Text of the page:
The Gold State Coach’s starring role in coronations – Royal Central

Photo by Cpl Rob Kane MOD © Crown copyright 2022

When King Charles III and Queen Camilla are crowned on 6 May, many Coronation traditions will take place for the first time in 70 years. Among them will be the use of the Gold State Coach for a Coronation procession.

However, there is expected to be a modern twist on this centuries old part of the ceremonial. The King and Queen Consort won’t use the 260-year-old coach to travel from Buckingham Palace to Westminster Abbey for the ceremony. They are expected to head to the Coronation by car. However, the coach will be waiting for the newly crowned Monarch and Consort outside the Abbey as they make their way back to the Palace.

The coach has been used at every coronation since 1821. It has conveyed George IV, William IV, Victoria, Edward VII and George V as well as George VI and Queen Elizabeth II.

Designed by William Chambers and built by Samuel Butler in 1762, the coach was made to transport British monarchs. Despite its golden appearance, the coach isn’t actually made of solid gold. Rather, it’s made of giltwood and a thin layer of gold leaf is placed over the wood. On the inside, it is lined and upholstered with velvet and satin. It also features painted panels of Roman gods and goddesses. If you’re not looking at the panels, one might notice three cherubs on the roof. Those represent England, Scotland, and Ireland.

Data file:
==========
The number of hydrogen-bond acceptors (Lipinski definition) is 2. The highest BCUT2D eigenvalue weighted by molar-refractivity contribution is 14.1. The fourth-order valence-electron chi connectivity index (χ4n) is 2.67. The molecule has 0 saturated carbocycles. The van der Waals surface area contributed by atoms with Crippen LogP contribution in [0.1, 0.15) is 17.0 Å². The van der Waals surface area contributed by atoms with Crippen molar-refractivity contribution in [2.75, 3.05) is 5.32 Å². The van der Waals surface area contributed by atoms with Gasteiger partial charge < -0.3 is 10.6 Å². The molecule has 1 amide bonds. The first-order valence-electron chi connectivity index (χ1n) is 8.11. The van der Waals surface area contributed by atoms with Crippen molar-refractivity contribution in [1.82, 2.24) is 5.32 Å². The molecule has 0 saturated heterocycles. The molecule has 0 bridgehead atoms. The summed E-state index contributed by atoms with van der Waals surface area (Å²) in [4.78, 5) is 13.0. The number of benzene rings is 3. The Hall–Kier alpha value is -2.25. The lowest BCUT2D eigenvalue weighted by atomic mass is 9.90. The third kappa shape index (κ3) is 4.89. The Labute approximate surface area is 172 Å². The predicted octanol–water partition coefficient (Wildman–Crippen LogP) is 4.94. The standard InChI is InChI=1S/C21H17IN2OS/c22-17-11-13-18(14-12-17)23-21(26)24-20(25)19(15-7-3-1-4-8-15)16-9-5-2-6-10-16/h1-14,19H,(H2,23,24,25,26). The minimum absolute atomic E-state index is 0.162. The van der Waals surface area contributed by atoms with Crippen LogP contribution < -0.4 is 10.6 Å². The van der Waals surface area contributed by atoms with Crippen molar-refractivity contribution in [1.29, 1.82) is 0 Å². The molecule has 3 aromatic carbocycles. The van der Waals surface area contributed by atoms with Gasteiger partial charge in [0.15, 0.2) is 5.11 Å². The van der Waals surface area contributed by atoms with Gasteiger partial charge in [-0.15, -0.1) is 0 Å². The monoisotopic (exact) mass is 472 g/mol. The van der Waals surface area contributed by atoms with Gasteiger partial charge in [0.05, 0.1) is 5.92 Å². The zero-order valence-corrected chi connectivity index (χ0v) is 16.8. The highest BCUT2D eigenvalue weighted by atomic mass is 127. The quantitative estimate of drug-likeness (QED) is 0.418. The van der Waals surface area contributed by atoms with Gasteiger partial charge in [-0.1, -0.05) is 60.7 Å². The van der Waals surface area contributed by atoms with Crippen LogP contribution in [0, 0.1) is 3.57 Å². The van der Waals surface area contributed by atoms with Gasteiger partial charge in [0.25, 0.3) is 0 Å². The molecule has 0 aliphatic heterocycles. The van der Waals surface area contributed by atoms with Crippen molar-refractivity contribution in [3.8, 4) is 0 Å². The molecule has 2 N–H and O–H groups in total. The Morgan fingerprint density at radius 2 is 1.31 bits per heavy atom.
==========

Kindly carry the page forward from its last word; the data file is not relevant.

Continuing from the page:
Queen Elizabeth II used the coach on her Coronation Day in June 1953 as she traveled from Buckingham Palace to Westminster Abbey. She also used it in her return trip. It’s reported Royal Mews staff strapped a hot water bottle under the seat as the day was unseasonally cold and wet. With the coach being seven metres long and 3.6 metres tall as well as weighing four tonnes, it takes eight horses to pull it. Because of its age and weight, it is only ever used at walking pace.

The coach has been used at other events including the State Openings of Parliament. Queen Victoria made it known she was not fond of the coach and after Prince Albert’s death in 1861, she opened Parliament seven times and did not make use of the coach. Queen Elizabeth II has also expressed her level of fondness for the coach. In a 2018 interview, she said the ride during her coronation was “horrible” due to a lack of suspension.

The coach is also used for celebrations such as Jubilees. Most recently, the coach was a part of the Platinum Jubilee Pageant in which it was fitted with a hologram of Queen Elizabeth II (on her coronation day) in the coach windows.

The coach is the third oldest surviving coach in the UK behind the Speaker of the House of Common’s Coach, and the Lord Mayor of London’s Coach.

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